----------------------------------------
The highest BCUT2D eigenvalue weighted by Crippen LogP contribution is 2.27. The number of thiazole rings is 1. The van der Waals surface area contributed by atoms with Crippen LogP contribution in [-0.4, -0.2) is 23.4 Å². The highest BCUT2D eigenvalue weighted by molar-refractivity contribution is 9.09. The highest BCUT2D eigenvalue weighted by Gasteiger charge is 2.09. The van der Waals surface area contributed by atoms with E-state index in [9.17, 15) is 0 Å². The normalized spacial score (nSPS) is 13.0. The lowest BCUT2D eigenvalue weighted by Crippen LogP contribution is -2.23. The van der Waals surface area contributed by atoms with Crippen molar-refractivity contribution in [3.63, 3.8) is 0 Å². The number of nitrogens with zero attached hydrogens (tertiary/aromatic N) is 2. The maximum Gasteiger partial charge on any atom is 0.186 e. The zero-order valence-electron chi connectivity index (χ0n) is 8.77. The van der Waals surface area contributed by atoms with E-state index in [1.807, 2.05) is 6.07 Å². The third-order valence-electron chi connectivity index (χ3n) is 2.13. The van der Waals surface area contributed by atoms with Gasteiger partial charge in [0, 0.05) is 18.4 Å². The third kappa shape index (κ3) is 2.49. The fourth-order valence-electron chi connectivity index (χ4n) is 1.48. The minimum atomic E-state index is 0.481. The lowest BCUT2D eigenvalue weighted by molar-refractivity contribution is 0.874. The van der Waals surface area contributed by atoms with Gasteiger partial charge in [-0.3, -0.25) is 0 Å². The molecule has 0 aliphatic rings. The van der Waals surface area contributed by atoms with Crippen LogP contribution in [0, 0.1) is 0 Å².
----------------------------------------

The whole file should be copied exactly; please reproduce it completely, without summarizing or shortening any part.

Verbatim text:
The highest BCUT2D eigenvalue weighted by Crippen LogP contribution is 2.27. The number of thiazole rings is 1. The van der Waals surface area contributed by atoms with Crippen LogP contribution in [-0.4, -0.2) is 23.4 Å². The highest BCUT2D eigenvalue weighted by molar-refractivity contribution is 9.09. The highest BCUT2D eigenvalue weighted by Gasteiger charge is 2.09. The van der Waals surface area contributed by atoms with E-state index in [9.17, 15) is 0 Å². The normalized spacial score (nSPS) is 13.0. The lowest BCUT2D eigenvalue weighted by Crippen LogP contribution is -2.23. The van der Waals surface area contributed by atoms with Crippen molar-refractivity contribution in [3.63, 3.8) is 0 Å². The number of nitrogens with zero attached hydrogens (tertiary/aromatic N) is 2. The maximum Gasteiger partial charge on any atom is 0.186 e. The zero-order valence-electron chi connectivity index (χ0n) is 8.77. The van der Waals surface area contributed by atoms with E-state index in [1.807, 2.05) is 6.07 Å². The third-order valence-electron chi connectivity index (χ3n) is 2.13. The van der Waals surface area contributed by atoms with Gasteiger partial charge in [0, 0.05) is 18.4 Å². The third kappa shape index (κ3) is 2.49. The fourth-order valence-electron chi connectivity index (χ4n) is 1.48. The minimum atomic E-state index is 0.481. The lowest BCUT2D eigenvalue weighted by molar-refractivity contribution is 0.874. The van der Waals surface area contributed by atoms with Gasteiger partial charge in [-0.3, -0.25) is 0 Å². The molecule has 0 aliphatic rings. The van der Waals surface area contributed by atoms with Crippen LogP contribution in [0, 0.1) is 0 Å².